About

SANFILIPPO SYNDROME

 

What is Sanfilippo Syndrome?

Sanfilippo syndrome is caused by a defect in a single gene. It is an inherited disease of metabolism; the body cannot properly break down long chains of sugar molecules called mucopolysaccharides or glycosaminoglycans (aka GAGs). Sanfilippo syndrome belongs to a group of diseases called mucopolysaccharidoses (MPS). Specifically, it is known as MPS III.  Sanfilippo syndrome occurs when the enzymes the body needs to break down the Heparan Sulfate (HS) are absent or are defective. When HS is not broken down, the body does not release it. Instead, it is stored inside the lysosomes of every cell in the body.

This is why Sanfilippo syndrome is classified as a Lysosomal Storage Disease (LSD). As the GAGs accumulate, they damage the cells they are stored in. This leads to the progressive degeneration of the central nervous system.

To date, there are four types of Sanfilippo syndrome. They are distinguished by the enzyme that is affected.  Combined, it is estimated that the four types of Sanfilippo presents in approximately 1 in 70,000 births. The incidence rate of Sanfilippo’s subtype is not well documented, more epidemiology studies need to be conducted. Sanfilippo type A and B are thought to have a more severe phenotype then subtypes C and D. Due to the heterogeneity of Sanfilippo syndrome it is difficult to predict the rate of decline or severity for any given subtype.

  • Sanfilippo Type A: heparan N-sulfatase. Estimated incident rate is 1 in 100,000 live births.

  • Sanfilippo Type B: alpha-N-acetylglucosaminidase. Estimated incident rate is 1 in 200,000 live births.

  • Sanfilippo Type C: acetyl-CoAlpha-glucosaminide acetyltransferase. Estimated incident rate is 1 in 1,400,000.

  • Sanfilippo Type D: N-acetylglucosamine 6-sulfatase. Estimated incident rate is 1 in 1,100,000.

Stages of Sanfilippo Syndrome

Sanfilippo is an insidious disease that often goes undetected for years. Most children are born with no significant signs suggesting that something might be wrong. It’s not until the preschool years that children start to show delays; even then, the disease is often misdiagnosed.

 

Sanfilippo is progressive and can be broken down into stages.  Please take note, as horrific as these stages sound, children affected by Sanfilippo syndrome are gregarious, loving, and happy children.

First Stage

The early hallmarks of Sanfilippo syndrome are so benign that they may go undetected or are not scrutinized by pediatricians for years.  Affected children are prone to frequent sinus infections, ear infections, and chronic diarrhea. Minor bone deformities may include a raised sternum, oar shaped ribs and frontal bossing. Hepatosplenomegaly, an enlarged liver and spleen are common.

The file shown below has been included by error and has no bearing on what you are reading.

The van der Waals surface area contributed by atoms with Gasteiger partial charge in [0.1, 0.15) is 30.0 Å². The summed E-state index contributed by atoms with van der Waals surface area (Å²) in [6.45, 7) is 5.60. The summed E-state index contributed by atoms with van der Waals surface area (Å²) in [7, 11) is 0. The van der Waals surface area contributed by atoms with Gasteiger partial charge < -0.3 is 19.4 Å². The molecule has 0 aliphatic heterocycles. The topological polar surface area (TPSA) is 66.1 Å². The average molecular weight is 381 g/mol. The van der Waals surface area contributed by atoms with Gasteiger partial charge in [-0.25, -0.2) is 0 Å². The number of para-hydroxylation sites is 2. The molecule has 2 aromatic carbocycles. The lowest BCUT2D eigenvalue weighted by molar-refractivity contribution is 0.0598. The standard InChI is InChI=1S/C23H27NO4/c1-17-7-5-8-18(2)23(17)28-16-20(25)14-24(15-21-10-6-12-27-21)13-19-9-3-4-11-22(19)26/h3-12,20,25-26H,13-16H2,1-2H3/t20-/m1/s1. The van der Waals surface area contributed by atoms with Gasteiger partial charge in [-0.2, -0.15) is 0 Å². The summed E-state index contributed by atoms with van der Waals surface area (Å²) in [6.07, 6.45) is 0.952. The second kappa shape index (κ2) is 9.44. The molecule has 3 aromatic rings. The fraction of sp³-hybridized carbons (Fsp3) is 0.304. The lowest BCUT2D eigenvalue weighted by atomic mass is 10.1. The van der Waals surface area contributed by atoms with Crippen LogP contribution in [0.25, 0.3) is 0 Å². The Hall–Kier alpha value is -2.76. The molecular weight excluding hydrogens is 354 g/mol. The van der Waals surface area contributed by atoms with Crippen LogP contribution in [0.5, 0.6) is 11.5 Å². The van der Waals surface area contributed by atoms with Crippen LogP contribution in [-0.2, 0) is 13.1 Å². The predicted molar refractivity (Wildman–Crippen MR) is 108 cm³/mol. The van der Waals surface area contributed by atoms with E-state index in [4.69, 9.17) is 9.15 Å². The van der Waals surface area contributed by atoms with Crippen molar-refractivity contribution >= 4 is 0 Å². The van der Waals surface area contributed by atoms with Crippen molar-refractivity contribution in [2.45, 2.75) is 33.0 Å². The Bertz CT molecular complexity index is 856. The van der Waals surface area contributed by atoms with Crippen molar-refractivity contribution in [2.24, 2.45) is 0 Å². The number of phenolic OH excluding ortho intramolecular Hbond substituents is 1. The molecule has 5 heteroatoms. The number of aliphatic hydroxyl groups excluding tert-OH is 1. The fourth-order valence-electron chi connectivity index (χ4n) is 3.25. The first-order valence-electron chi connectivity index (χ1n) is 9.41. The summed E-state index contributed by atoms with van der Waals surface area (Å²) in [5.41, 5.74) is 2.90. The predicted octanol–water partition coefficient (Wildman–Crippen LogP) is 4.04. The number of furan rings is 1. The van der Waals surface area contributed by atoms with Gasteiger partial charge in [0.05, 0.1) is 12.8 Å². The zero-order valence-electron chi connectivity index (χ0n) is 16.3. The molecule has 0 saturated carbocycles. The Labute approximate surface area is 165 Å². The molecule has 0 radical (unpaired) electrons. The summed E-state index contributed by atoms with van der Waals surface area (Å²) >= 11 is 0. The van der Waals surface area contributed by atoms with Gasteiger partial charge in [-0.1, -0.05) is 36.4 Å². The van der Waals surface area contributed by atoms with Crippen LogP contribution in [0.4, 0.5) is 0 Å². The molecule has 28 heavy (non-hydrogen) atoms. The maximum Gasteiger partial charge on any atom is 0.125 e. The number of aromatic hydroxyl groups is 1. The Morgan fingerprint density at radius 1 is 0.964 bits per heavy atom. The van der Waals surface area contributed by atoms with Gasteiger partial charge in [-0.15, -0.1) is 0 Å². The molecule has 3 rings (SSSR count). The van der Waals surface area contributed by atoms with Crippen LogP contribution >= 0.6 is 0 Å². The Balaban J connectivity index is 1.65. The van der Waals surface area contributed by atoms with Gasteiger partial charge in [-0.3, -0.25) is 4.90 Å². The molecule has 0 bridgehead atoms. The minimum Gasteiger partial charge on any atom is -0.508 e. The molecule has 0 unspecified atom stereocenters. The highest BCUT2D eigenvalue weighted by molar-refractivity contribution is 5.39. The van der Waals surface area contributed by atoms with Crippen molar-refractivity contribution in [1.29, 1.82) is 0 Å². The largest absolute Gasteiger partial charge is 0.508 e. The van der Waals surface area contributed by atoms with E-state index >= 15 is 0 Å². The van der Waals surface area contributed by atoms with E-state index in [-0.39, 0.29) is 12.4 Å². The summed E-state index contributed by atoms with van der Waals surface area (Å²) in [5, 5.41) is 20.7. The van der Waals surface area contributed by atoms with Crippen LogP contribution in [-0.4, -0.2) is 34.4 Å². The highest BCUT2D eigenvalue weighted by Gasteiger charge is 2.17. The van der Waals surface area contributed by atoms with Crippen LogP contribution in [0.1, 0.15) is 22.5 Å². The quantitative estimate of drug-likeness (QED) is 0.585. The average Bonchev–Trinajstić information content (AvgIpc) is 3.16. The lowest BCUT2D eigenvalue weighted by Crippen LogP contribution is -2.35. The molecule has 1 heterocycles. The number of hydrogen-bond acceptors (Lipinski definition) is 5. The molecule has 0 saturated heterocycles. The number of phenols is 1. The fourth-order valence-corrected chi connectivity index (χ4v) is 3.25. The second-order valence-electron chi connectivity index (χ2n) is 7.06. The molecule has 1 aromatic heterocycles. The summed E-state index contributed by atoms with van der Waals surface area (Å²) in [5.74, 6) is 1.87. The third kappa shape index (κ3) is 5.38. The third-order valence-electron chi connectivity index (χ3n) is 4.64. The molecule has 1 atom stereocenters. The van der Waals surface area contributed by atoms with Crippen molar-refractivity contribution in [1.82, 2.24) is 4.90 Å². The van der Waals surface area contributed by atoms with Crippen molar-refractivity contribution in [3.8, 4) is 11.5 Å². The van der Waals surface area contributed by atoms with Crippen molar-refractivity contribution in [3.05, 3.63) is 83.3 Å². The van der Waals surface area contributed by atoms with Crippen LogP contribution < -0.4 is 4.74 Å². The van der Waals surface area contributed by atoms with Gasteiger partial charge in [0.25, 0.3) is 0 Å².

Second Stage

The affected child will present with hyperactivity and speech delays, they are often diagnosed with ADHD, Autism and or oppositional defiance disorder.  They’re restless, suffer from sleeplessness and exhibit difficult behavior. Irrational fears are common, but most children are fearless, with little regard to dangerous situations. Many children are compelled to chew on things- doctors may diagnose this as a sensory processing disorder.  Some children exhibit inconsolable behaviors such as screaming for no apparent reason, hysterical laughing fits or crying and writhing as if in pain.  Some children have seizures others have visual and hearing problems.  The child’s facial features will begin to coarsen, coarse facial features depict a rounded appearance of the brow, nose, lips, mouth and chin. The skin appears thickened or heavy.  An affected child has coarse hair as well, turning from a smooth texture to a thick and kinky texture. Over time, speech loss occurs, and communication skills decline along with cognitive regression and loss of motor skills.

Third Stage

The disease will take its ultimate toll. The child will lose the ability to walk, talk and eat on their own. Death may occur in the first decade of life. More common, however, are children that live into their teens. Children with attenuated forms of Sanfilippo have been reported to live to the 3rd or 4th decade, but with a poor quality of life.  Children often succumb to pneumonia or other types of infections.

Physical Features of Sanfilippo Syndrome Children

Coarse Facial Features

Coarse facial features are a medical term used to describe an absence of fine, sharp appearance of the brows, nose, lips, mouth, ears, and chin.  In a Sanfilippo child, these features are rounded in appearance due to heavy thick skin.

Hepatosplenomegaly and Umbilical Hernia

Sanfilippo children usually present with hepatomegaly; enlarged liver and or hepatosplenomegaly; enlarged liver and spleen. Usually present at birth but not considered to be of any significance. As the child ages the visible appearance of hepatomegaly lessons.

Hair Growth and Texture Change

Synophrys, the medical term for monobrow is common among children with Sanfilippo syndrome. As well as hirsutism (mustache) in boys and girls.

Frontal Bossing

Of all the MPS’s Sanfilippo syndrome has the mildest form of dysostosis multiplex. The most prominent bone deformity of Sanfilippo children is their skull deformity. Frontal bossing is a medical term used to describe a prominent protruding forehead.  This feature is most likely the most common feature of Sanfilippo which is also visible at birth. Yet, it is almost always ignored at birth and disregarded by the child’s pediatrician. 

 

Other common bone deformities in Sanfilippo syndrome may include abnormally shaped vertebrae, spatulate or flared ribs, short stature and hip dysplasia.